Wilful Blindness versus the
Desire to See
Jim from B.C.
based on John 9:1-41
There's a proverb that goes, "There is none so blind as he who will not see."
This is the kind of blindness that the Pharisees had. The beggarman in today's Gospel
Lesson had congenital blindness (he was blind by birth), but the Pharisees had wilful
blindness (they were blind by choice). Or to put it another way, the beggar had physical
blindness while the Pharisees had spiritual blindness.
This ninth chapter of St. John's Gospel has a artistic, geometrical structure, a line
of progression and a line of regression occurring at the same time. During the course of
this blind man's interaction with Jesus, he makes a gradual progression from blindness to
sight to insight, and finally enlightenment. At the same time, there is a gradual
regression in the Pharisees, from sight to increasing blindness. One might say that there
is a happy progression alongside a sad one. Did you notice, as the Pharisees were exposed
to more and more of the truth about Jesus and about what he did, that they became more and
more closed-minded and hardened against the truth? Their stubbornness led them into
increasing darkness, while the beggar's openness led him increasingly into the light.
First, the beggar receives his sight after a lifetime of blindness. Then he tells his
neighbours what happened to him, and who it was who healed him, that his name was Jesus.
Later, when the Pharisees interrogate him, he boldly confesses that Jesus must be a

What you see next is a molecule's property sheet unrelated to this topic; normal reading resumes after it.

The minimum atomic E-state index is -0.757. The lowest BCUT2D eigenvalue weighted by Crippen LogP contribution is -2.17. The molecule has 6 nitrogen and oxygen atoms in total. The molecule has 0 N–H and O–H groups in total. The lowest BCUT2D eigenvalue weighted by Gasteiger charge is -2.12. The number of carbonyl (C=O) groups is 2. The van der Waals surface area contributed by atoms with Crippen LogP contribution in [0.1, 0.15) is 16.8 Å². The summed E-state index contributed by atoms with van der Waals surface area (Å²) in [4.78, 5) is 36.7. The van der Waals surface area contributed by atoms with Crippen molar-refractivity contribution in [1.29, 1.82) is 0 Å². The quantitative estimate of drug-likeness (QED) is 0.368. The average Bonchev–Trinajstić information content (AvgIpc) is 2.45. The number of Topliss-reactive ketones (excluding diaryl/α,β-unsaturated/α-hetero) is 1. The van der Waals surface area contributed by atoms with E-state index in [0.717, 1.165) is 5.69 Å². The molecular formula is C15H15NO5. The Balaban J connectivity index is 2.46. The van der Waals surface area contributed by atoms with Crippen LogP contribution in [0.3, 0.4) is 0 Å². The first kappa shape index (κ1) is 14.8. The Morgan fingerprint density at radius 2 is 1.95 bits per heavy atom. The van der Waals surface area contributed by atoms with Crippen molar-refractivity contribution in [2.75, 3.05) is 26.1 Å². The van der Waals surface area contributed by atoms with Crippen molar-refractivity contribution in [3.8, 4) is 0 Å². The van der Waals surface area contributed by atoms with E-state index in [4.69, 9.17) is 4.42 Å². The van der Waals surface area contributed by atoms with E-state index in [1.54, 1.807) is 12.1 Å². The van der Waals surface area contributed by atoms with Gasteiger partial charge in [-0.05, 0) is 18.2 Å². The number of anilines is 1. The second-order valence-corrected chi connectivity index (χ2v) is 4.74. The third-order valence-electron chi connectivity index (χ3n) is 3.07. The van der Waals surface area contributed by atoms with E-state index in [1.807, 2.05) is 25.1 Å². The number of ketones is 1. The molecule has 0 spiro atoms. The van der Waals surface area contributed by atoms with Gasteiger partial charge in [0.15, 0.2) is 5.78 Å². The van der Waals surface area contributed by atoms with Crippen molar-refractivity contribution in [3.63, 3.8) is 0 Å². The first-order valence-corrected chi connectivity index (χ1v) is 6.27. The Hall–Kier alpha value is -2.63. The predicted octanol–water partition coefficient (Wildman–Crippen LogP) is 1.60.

prophet sent from God. Then there's a fourth stage, when he is once again under
interrogation. This time the formerly blind man becomes an ardent defender of this healer
and prophet. Finally, when he and Jesus meet once again, he ends up worshiping Jesus as
the Messiah. What a wonderful pilgrimage this blind man made, as he migrated from
blindness to sight, to insight, to a faith-relationship, and finally to worship his
Saviour. For some people, this might take 50 or 60 years, but for the man in this story,
it took only a day or two.
God's desire is that we all make a similar pilgrimage of faith. And I hope and pray
that we all have. St. John doesn't say what happened to the blind man after the events
recorded in today's Gospel Lesson. Maybe he went to look for a job, now that he had two
good eyes. Maybe he went back home and tried to evangelize his parents, who had been
chicken- hearted when they were questioned by the Pharisees. Maybe he joined the
fraternity of the disciples, and after Jesus' resurrection, helped them to spread the good
news. Who knows? The point is, he surely would not have ended his spiritual pilgrimage
then and there. Surely he did not say to himself, "Okay. Now that I'm enlightened, I
have no further need to grow in my faith." That would have been like a fish on a
ten-level fish ladder who reaches the fifth level and stays there, thinking it's the last
Yet, strangely enough, there are some Christians who do just that! Like the Pharisees,
they say to themselves, "In my relationship with God, I've made it'.
Spiritually, I'm where I want to be, and that's where I'm going to stay." Hopefully
none of us ever reaches a level of faith that we're satisfied with. Hopefully none of us
foolishly believes that all you have to do once you become a Christian is to stay on the
straight and narrow and maintain the status quo. Beware of reaching a spiritual plateau in
your life, a level where you want to stay until you die. Beware of being in a groove no
matter how pleasant, because it can easily become a rut.